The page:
Why can't I xor strings?
jerf at jerf.org
Mon Oct 11 00:24:57 CEST 2004
On Sun, 10 Oct 2004 22:03:08 +0000, Bengt Richter wrote:
> What's right about accepting 3^7 ? Why should xor be defined for integers?
> IMO we have implicit subtyping of integers as vectors or column matrices
> of bools and operations element by element and implicit re-presentation
> of the result as integer.
I'm intrigued but torn by your arguments.
For positive numbers, a number really is its vector of bits. In the
mathematical sense of "equal" (which I usually express in English as "two
equal things are fully substitutable with each other in all relevant
contexts"), where all base numbers are written in base 10:
10 base 10 = 11 base 9 = 22 base 4 = 1010 base 2
The fact that it happens to really be a bit vector in the computer in this
case actually doesn't count for anything, because just as that bit vector
*is*, in every conceivable mathematical way, a base 10 number, it is also
a base 3 number. I can and have defined ternary math before, and
experimental computers have been built on ternary bases and ternary logic,
and 44 in a binary computer is 44 in a ternary computer.
Only our choice of negative numbers, practically speaking, makes a
difference between the number-as-bitstring and number-qua-number, and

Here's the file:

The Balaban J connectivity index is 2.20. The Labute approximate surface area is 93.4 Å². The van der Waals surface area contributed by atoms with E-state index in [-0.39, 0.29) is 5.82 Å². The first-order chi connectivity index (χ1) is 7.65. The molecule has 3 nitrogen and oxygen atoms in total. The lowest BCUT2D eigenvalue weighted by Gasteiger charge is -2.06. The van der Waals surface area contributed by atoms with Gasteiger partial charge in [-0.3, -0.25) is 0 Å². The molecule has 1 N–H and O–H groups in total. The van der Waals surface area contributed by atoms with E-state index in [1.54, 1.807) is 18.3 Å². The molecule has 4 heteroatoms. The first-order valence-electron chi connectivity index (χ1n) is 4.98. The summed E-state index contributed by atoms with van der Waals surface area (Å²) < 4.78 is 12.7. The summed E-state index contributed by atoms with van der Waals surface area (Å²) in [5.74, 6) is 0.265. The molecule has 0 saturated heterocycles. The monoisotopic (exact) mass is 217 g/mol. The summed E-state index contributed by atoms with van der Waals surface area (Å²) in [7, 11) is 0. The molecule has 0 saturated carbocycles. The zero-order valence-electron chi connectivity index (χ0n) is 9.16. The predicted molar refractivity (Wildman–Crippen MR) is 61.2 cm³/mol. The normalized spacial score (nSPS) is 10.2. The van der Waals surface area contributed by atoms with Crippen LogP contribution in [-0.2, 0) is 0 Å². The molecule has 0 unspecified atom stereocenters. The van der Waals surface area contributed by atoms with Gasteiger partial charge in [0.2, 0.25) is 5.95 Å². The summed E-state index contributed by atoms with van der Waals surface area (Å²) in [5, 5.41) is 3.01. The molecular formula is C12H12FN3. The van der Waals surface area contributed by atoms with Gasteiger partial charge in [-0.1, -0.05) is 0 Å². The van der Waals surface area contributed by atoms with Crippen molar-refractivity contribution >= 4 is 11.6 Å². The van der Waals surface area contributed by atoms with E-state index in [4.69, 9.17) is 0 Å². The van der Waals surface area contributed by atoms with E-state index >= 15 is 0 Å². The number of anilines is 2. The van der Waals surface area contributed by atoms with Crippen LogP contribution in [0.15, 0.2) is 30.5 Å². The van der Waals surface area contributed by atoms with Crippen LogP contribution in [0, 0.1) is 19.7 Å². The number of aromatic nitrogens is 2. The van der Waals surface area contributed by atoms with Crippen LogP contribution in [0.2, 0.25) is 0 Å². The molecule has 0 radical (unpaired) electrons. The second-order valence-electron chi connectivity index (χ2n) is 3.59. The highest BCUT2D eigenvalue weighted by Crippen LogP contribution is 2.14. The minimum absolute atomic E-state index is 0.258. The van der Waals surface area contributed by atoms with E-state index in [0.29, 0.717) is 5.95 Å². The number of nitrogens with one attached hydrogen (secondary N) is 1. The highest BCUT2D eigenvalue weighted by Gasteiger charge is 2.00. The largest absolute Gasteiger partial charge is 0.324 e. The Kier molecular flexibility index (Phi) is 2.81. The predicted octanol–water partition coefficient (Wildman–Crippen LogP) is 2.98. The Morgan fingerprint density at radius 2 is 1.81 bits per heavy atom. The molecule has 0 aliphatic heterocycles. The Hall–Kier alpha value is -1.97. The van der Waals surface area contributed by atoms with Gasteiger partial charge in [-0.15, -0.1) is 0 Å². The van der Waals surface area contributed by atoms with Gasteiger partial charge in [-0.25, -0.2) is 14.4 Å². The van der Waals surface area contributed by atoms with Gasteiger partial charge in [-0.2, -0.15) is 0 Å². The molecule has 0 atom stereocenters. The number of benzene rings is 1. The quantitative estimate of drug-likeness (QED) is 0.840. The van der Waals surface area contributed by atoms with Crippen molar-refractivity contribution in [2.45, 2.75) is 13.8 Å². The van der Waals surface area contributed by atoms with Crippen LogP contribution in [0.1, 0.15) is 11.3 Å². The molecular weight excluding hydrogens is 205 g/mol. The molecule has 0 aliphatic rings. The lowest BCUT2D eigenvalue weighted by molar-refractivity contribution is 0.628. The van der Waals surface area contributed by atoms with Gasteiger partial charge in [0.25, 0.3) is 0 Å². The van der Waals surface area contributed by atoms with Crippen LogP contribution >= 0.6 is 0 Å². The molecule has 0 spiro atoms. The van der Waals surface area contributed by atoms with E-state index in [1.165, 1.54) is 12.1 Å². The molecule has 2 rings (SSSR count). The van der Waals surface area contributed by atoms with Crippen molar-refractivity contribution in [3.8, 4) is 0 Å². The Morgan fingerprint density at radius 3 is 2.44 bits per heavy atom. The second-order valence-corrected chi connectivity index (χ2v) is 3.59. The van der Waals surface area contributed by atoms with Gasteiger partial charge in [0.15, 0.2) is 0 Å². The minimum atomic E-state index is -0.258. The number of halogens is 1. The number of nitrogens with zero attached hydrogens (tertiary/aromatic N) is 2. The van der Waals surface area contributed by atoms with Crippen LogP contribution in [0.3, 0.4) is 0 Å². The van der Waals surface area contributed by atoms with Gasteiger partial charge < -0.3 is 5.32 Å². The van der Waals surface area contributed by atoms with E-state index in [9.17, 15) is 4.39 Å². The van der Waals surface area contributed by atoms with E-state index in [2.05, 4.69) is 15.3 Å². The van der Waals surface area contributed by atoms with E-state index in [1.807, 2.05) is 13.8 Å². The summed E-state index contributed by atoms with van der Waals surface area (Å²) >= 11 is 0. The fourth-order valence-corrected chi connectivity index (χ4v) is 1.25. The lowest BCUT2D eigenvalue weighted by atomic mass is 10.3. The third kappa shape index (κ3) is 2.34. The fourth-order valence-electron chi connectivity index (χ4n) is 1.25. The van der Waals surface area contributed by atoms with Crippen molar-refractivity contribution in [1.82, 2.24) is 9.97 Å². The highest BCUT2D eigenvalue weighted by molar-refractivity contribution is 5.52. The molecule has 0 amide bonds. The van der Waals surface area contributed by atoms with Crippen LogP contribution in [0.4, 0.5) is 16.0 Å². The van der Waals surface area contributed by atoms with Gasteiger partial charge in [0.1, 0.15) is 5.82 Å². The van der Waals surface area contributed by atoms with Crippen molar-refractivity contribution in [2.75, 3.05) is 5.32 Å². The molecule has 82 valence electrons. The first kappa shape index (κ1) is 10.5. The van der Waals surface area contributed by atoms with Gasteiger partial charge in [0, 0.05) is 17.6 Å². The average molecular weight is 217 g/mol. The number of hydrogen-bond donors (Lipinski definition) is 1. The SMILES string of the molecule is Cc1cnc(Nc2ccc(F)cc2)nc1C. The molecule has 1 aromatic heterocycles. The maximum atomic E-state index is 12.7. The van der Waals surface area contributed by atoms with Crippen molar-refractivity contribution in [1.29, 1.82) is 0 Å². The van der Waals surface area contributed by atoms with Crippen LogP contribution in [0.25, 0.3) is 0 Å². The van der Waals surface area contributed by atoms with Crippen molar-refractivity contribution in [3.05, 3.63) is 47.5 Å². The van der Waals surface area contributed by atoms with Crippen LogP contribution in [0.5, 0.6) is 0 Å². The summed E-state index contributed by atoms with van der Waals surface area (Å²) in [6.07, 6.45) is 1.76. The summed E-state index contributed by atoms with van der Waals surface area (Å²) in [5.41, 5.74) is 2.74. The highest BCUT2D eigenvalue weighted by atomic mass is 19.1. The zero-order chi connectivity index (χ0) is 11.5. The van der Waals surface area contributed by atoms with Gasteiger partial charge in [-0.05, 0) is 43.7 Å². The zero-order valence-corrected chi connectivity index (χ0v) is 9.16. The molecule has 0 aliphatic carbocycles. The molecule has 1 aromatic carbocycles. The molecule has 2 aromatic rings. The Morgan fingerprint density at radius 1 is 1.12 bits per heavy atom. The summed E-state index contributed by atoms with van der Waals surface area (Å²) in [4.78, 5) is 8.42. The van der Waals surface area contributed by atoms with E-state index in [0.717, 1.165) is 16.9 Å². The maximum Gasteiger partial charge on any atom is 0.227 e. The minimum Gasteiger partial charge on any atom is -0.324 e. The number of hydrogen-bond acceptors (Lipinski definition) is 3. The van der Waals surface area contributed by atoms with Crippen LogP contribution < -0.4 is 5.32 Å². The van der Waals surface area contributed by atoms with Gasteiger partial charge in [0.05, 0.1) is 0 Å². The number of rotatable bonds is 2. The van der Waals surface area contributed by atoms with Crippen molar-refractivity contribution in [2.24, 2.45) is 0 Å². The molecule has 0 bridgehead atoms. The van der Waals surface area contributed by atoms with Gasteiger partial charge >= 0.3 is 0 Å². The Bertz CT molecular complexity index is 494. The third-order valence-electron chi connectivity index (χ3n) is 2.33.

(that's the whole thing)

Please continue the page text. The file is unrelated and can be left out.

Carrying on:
something as high level as Python can conceptually use an extra "negative"
bit so even that distinction goes away. In fact, playing with xor'ing
longs makes me wonder if Python doesn't *already* do that.
> What is boolvec(388488839405842L) ^ boolvec("hello")?
I'd rather see this as the fairly meaningless "388488839405842L base 2",
meaningless because the base of a number does not affect its value, and
bitwise-xor, as the name implies, operates on the number base two.
Since I reject the need to cast ^ in terms of boolvec, I don't feel
compelled to try to define "boolvec" for strings. Cast it into a number
explicitly, refusing the temptation to guess.
> Except where there is an accepted legacy of such things being done already ;-)
> BTW, what is the rationale behind this:
> >>> ['',(),,0, 0.0, 0L].count(0)
> >>> ['',(),,0, 0.0, 0L].count(())
> >>> ['',(),,0, 0.0, 0L].count()
> >>> ['',(),,0, 0.0, 0L].count('')
> >>> ['',(),,0, 0.0, 0L].count(0.0)
> >>> ['',(),,0, 0.0, 0L].count(0L)
Again, considered abstractly as numbers, 0 is zero no matter how you slice
it. Abstractly, even floats have a binary representation, just as they
have a decimal representation, and we could even xor them. Realistically,
it is much less useful and there is the infinite-length problem of floats
to deal with.
Theoretically, no float should ever equal an int or a long, since an Int
or Long conceptually identifies exactly one point and a float should be
seen as representing a range of numbers depending on the precision that
can be made arbitrarily small but never truly identifies one point. This
is another one of those "practicality beats purity" things.
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